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The myth of the local

so good #8

July 5, 2012
so good #8
The myth of the local

When back in the 60s of the last century McLuhan coined the term global village to describe the new situation the radio and especially television were beginning to cause, he could not imagine how this emerging globalization would reach present terms. Today there is little left to discover, or rather, to portray, record and disseminate. We know what happens at the other end of the world with the same immediacy and the same detail as if it were happening in our own city. This is a process as integral to humanity as inevitable. It is true that globalization may end up standardizing almost everything, but you cannot deny that exchange is always means knowledge and wealth.

Well, facing the overall global steamroller is a movement forcefully arisen that claims the importance of the local. In gastronomy many sign up for the slowfood philosophy and the culinary of the Locavore Movement or zero kilometer, prioritizing their own products and focusing on the producer of ‘casa nostra.’

It doesn’t sound bad. Defending the survival of ‘your own’ is legitimate. It is worth preserving the life of certain products, dishes, desserts and sweets, but only in the case of products that are truly worthwhile. Because a fanaticism for the local is beginning to spread. Something like ‘what is mine is good because it is mine, and I have to protect colonial aggression.’ This irrationality leads inevitably to the trivial becoming category and the creation of myths. One of them which is repeated to infinity is the myth of ‘taste memory’. The flavors of our childhood, the dishes of our mothers and grandmothers, now appear to us as something sublime, unsurpassed. Of course, nobody can prove otherwise. You cannot disprove a memory. Probably those childhood desserts were very sweet, very fatty and very large. But we only remember the idea of a taste that the perverse globalization has killed. And to recover this we must shield the local, praising what is done in the village and rejecting the foreign, even if ours is exceptionally poor and the foreign is exquisite. Fortunately, haute patisserie is not susceptible to these currents trends. At least not as much as regular cuisine. A good pastry chef clearly knows you need the best raw materials, although they come from the antipodes. The added value of a pastry product is not only in its source or origin of the milk, cream, flour or chocolate. It has more to do with the professional talent, their creativity and technical ability. What is good is good, even if it comes from afar.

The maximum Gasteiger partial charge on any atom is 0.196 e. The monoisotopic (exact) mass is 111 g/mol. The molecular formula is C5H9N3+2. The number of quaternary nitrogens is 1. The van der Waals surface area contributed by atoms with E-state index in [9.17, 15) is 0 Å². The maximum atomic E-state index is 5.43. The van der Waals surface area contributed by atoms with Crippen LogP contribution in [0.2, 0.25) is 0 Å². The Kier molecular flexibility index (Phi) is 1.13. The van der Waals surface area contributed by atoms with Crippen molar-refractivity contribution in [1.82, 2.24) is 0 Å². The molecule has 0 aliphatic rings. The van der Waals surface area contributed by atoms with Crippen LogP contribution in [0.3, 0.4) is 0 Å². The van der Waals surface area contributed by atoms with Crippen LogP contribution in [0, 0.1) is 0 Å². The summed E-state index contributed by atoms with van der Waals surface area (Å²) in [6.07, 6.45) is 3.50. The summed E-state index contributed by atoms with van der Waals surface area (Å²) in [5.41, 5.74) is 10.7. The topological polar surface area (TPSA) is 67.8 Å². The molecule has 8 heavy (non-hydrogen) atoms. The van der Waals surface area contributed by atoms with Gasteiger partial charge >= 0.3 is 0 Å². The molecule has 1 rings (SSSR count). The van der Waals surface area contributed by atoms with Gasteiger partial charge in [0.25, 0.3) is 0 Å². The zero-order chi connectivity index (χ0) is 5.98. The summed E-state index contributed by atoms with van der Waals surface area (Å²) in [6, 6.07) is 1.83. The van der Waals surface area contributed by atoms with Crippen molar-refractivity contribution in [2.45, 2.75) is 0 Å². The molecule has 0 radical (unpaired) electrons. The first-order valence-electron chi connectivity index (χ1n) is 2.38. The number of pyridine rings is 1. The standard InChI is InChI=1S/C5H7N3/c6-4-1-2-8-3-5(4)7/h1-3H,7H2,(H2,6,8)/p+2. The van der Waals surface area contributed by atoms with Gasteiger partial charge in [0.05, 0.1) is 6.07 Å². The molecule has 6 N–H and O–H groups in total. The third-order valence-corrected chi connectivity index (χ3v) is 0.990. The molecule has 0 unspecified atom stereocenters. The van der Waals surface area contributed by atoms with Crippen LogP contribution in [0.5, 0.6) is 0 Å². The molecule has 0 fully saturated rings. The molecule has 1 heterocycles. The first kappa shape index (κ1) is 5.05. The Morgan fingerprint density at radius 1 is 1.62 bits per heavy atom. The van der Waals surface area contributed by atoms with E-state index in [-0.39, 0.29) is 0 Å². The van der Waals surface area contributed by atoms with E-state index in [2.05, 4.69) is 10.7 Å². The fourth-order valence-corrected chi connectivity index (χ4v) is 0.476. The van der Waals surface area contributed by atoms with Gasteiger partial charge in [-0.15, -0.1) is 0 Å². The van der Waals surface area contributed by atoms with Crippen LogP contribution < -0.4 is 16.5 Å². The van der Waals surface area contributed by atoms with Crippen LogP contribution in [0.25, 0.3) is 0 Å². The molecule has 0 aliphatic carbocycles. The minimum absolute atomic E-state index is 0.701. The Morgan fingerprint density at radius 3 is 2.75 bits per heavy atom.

so good #8 editorial [summary]